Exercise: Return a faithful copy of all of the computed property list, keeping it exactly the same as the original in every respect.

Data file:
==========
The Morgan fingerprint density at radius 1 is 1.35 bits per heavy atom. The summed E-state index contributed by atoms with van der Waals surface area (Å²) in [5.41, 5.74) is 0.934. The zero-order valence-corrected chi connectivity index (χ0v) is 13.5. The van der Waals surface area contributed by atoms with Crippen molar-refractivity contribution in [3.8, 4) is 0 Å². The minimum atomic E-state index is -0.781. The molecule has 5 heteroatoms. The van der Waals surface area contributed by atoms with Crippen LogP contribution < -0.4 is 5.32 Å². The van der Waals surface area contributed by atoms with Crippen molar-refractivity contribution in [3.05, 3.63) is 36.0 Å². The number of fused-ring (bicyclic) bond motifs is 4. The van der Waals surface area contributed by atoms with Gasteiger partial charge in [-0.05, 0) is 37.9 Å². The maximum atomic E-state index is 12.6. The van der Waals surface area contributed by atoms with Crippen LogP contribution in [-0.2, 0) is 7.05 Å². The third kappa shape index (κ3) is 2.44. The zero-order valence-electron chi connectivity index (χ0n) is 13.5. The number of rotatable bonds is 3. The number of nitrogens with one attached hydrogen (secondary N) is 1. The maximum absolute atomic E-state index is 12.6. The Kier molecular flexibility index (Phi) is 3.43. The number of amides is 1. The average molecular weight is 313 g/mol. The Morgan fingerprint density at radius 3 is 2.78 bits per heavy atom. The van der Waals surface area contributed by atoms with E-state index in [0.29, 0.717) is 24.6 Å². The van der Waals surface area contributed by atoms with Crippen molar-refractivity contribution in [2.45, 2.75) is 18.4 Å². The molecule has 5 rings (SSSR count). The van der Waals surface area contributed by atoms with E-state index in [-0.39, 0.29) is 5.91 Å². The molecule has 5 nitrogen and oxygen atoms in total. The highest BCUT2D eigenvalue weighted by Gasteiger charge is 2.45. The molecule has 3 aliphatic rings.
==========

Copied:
The Morgan fingerprint density at radius 1 is 1.35 bits per heavy atom. The summed E-state index contributed by atoms with van der Waals surface area (Å²) in [5.41, 5.74) is 0.934. The zero-order valence-corrected chi connectivity index (χ0v) is 13.5. The van der Waals surface area contributed by atoms with Crippen molar-refractivity contribution in [3.8, 4) is 0 Å². The minimum atomic E-state index is -0.781. The molecule has 5 heteroatoms. The van der Waals surface area contributed by atoms with Crippen LogP contribution < -0.4 is 5.32 Å². The van der Waals surface area contributed by atoms with Crippen molar-refractivity contribution in [3.05, 3.63) is 36.0 Å². The number of fused-ring (bicyclic) bond motifs is 4. The van der Waals surface area contributed by atoms with Gasteiger partial charge in [-0.05, 0) is 37.9 Å². The maximum atomic E-state index is 12.6. The van der Waals surface area contributed by atoms with Crippen LogP contribution in [-0.2, 0) is 7.05 Å². The third kappa shape index (κ3) is 2.44. The zero-order valence-electron chi connectivity index (χ0n) is 13.5. The number of rotatable bonds is 3. The number of nitrogens with one attached hydrogen (secondary N) is 1. The maximum absolute atomic E-state index is 12.6. The Kier molecular flexibility index (Phi) is 3.43. The number of amides is 1. The average molecular weight is 313 g/mol. The Morgan fingerprint density at radius 3 is 2.78 bits per heavy atom. The van der Waals surface area contributed by atoms with E-state index in [0.29, 0.717) is 24.6 Å². The van der Waals surface area contributed by atoms with Crippen molar-refractivity contribution in [2.45, 2.75) is 18.4 Å². The molecule has 5 rings (SSSR count). The van der Waals surface area contributed by atoms with E-state index in [-0.39, 0.29) is 5.91 Å². The molecule has 5 nitrogen and oxygen atoms in total. The highest BCUT2D eigenvalue weighted by Gasteiger charge is 2.45. The molecule has 3 aliphatic rings.